New data from 360 Living reveal how much we miss out on our real lives. And what we should do instead.

One day, we realize that we missed out the real things in our life.

We miss out on critical time with loved ones that can never be replaced. We lose time for our hobbies.
We get so caught up in work that even off the clock, we find it hard to “switch off.” 
All this adds up to a major drain on our overall well-being:
  • British medical journal The Lancet published that working more than 55 hours puts a person at a higher risk of stroke, depression, and anxiety.
    (McGregor, J. Working more than 55 hours a week is bad for you–in many ways. The Washington Post, Aug. 2015)
  • 76% of workers feel tired many days of the week, and 15% of them even fall asleep during the day at least once per week
    (Chan, A. Most Workers Feel Tired At Work, Survey Shows. Huffington Post, April 2014)
  • Sleep deprivation (even a 1.7 hour gap) causes the U.S. economy to lose an estimated $63 billion in productivity every year
    (Dusik, 2011)
  • Nearly a quarter of respondents reported leaving seven or more vacation days unused (, 2017).

So, what should we do about this?

The dimensions of our lives are connected to each other.
Understanding and working with these connections is critical to create a solid and lasting foundation for living a good life.
Life is all about balance, and it’s only by taking a wide-angle approach that we can achieve that balance.

In the following are six concrete starting points to re-balance your life and optimize your work:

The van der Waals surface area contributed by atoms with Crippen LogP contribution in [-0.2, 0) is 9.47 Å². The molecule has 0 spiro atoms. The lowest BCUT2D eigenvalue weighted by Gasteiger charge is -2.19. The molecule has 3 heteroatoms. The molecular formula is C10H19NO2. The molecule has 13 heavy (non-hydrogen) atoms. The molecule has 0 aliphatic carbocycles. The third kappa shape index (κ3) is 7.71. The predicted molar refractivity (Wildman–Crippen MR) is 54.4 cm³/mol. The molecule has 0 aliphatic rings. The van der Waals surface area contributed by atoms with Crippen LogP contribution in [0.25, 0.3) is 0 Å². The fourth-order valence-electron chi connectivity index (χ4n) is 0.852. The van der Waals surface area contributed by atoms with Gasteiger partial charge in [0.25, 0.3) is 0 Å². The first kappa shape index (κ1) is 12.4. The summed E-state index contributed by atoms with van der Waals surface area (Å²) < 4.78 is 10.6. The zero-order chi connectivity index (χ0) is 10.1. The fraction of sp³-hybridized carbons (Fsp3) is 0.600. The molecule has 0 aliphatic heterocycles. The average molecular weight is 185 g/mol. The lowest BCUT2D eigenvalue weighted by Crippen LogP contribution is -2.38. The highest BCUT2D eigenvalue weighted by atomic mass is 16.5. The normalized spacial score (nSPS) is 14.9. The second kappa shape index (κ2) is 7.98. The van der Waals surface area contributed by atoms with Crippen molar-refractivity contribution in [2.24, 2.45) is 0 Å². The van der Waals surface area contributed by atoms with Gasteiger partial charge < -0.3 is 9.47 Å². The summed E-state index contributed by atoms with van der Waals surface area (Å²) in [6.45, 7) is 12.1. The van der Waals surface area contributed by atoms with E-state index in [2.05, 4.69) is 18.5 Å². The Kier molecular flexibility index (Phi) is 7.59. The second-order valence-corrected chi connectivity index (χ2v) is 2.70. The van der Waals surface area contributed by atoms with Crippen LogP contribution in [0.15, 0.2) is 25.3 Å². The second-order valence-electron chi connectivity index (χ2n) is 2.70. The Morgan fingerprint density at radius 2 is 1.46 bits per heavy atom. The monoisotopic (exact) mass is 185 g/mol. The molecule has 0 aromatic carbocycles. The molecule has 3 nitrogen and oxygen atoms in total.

1. Hone your skills and reach your greatest personal potential while maintaining a good life-work balance
  2. Discover what you love, develop your skills, tie them to your professional activities, and consider the many possibilities for achievement
  3. Use your skills and passions to create something of value and to make positive change
  4. Complete your Milestone Map to set smart goals for new personal achievements and build habits to accomplish them
  5. Track your time and activities in the Weekly Navigator: identify your main distractors and dedicate time to the things that matter
  6. Continue optimizing your activities and schedule; regularly assess your time and progress and reorganize elements that don’t work for you

The graphs, facts and recommendations in this article are extracted from 360Living, practical guidance for a balanced life.

If you like to get additional insights, free templates and tools to help you defined your structured approach to a balanced life, check the 360 Living Guide.

The next step is in your hands.


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